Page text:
DHQ Warns APC Against Inciting Soldiers Who Engage in Mutiny as Party Pushes Back on Amaechi’s Statement
In a strongly-worded direct response to a recent statement by the Director-General of Buhari Campaign Organisation, Governor Rotimi Amaechi, backing soldiers who refused to fight Boko Haram, which the military considered as mutiny, the DHQ on Friday warned politicians, especially those campaigning for the 2015 general elections against meddling in purely administrative, operational and tactical decisions of the services “that could undermine the country’s security system.”
The Director of Defence Information (DDI) Maj-Gen. Chris Olukolade, gave this stern caution to politicians in a press statement, urging them to be careful in their utterances in relation to the recent General Court-Martial where several soldiers were condemned to death.
Olukolade said that in view of the series of insinuations, allegations and false claims being made by certain activists and politicians on the legal and disciplinary process in the Nigerian military, the Defence Headquarters (DHQ) finds it necessary to call on politicians to avoid using the forum or medium of their political campaigns to incite or endorse acts of indiscipline in the nation’s military establishments.
According to him, this call has become necessary as the trend got to another level on Tuesday when a prominent politician declared that “The soldiers have the right to protest against Federal Government’s failure to fully equip them”.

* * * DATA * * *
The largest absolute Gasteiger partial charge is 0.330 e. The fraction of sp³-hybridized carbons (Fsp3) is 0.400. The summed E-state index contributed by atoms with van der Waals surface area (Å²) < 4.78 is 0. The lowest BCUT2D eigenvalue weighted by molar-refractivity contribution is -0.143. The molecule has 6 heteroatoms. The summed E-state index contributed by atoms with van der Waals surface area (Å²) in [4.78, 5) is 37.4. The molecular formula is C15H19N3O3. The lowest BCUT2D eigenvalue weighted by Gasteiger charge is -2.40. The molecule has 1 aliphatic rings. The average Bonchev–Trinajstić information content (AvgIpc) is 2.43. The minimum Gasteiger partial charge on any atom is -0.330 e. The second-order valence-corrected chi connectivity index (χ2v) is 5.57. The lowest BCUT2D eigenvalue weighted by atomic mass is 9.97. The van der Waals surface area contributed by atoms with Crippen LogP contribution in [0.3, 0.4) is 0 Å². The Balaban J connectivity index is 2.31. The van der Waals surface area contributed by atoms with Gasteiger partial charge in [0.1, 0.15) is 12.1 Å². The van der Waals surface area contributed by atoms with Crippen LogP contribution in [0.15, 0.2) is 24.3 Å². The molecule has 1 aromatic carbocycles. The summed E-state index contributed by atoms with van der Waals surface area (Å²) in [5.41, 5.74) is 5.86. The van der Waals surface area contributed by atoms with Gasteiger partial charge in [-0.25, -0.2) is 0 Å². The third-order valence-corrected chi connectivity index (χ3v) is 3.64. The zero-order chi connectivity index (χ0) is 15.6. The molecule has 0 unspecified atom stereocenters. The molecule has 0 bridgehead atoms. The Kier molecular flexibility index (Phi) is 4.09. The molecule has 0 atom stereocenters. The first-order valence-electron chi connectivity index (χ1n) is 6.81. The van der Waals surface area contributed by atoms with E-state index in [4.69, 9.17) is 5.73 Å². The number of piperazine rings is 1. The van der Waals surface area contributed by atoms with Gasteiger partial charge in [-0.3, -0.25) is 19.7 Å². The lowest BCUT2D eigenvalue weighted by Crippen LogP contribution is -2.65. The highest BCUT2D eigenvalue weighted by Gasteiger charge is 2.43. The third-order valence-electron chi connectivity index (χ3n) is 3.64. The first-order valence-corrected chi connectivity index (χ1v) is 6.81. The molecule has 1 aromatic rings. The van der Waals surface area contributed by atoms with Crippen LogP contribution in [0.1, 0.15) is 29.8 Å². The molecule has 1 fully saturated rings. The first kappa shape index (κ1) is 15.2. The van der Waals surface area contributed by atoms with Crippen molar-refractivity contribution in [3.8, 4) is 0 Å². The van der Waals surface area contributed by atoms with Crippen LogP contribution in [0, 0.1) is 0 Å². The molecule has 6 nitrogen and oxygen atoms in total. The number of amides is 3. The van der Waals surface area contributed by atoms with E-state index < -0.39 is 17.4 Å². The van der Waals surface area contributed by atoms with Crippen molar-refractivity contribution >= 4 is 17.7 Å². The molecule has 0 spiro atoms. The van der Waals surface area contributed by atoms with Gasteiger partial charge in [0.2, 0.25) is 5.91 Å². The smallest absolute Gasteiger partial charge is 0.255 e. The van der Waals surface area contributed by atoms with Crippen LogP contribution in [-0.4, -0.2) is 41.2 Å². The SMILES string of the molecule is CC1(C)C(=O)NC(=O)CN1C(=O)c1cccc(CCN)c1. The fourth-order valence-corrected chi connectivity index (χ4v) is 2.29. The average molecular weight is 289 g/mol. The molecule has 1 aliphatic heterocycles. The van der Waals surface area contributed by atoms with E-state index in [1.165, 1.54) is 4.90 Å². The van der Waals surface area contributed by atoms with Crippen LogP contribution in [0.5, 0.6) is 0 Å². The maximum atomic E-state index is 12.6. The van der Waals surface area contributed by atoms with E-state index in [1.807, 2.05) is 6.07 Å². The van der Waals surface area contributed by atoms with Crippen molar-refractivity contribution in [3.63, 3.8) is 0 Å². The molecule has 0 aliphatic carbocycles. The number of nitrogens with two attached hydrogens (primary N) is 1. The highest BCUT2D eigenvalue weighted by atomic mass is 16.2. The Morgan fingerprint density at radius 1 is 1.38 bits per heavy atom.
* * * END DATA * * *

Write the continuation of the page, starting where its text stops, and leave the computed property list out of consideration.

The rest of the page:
Amaechi, while speaking recently on the outcome of the military court-martial, said that the soldiers were entitled to protest.
“It was expected that the fellow quoted or his party would have made immediate moves to correct this fallacy or erroneous impression being propagated especially in view of the level of knowledge of his principal and candidate in forthcoming elections”, the DDI said.
Unfortunately, Olukolade noted, no such gesture seem to be forthcoming.
He emphasized: “There is therefore the need to caution against the propagation of this dangerous idea before it causes more problems.
“For the avoidance of any doubt, the military institution rejects this declaration and its intention in all ramifications. The military law as recognized by the Constitution of the Federation is an appropriate legal document for the management of affairs of the military.
“The processes it outlines for handling military offences remain legal and will continue to be applied in the interest of the nation’s security and democracy.”
The Defence Spokesman stressed that individuals and interest groups seeking to play to the gallery by being meddlesome, sensational or mischievous in interpreting developments in the military are advised to moderate their activities with some decorum.
It is clear, Olukolade stated, that the false accusations that depended on unsubstantiated allegations being peddled on the military operations in Nigeria are intended to tarnish the reputation of Nigerian military and its leadership.
He further warned: “The campaign apparently aimed at undermining constituted authority in the military must not be encouraged. It is obvious that most of the comments and sensational stories in the media have been oblivious of the fact that the processes are still ongoing and yet to be concluded.”
The DDI clarified that “the war on terror is not all about equipment but mindset of both the military and the public, adding that “inciting remarks can only compound the situation for all involved”.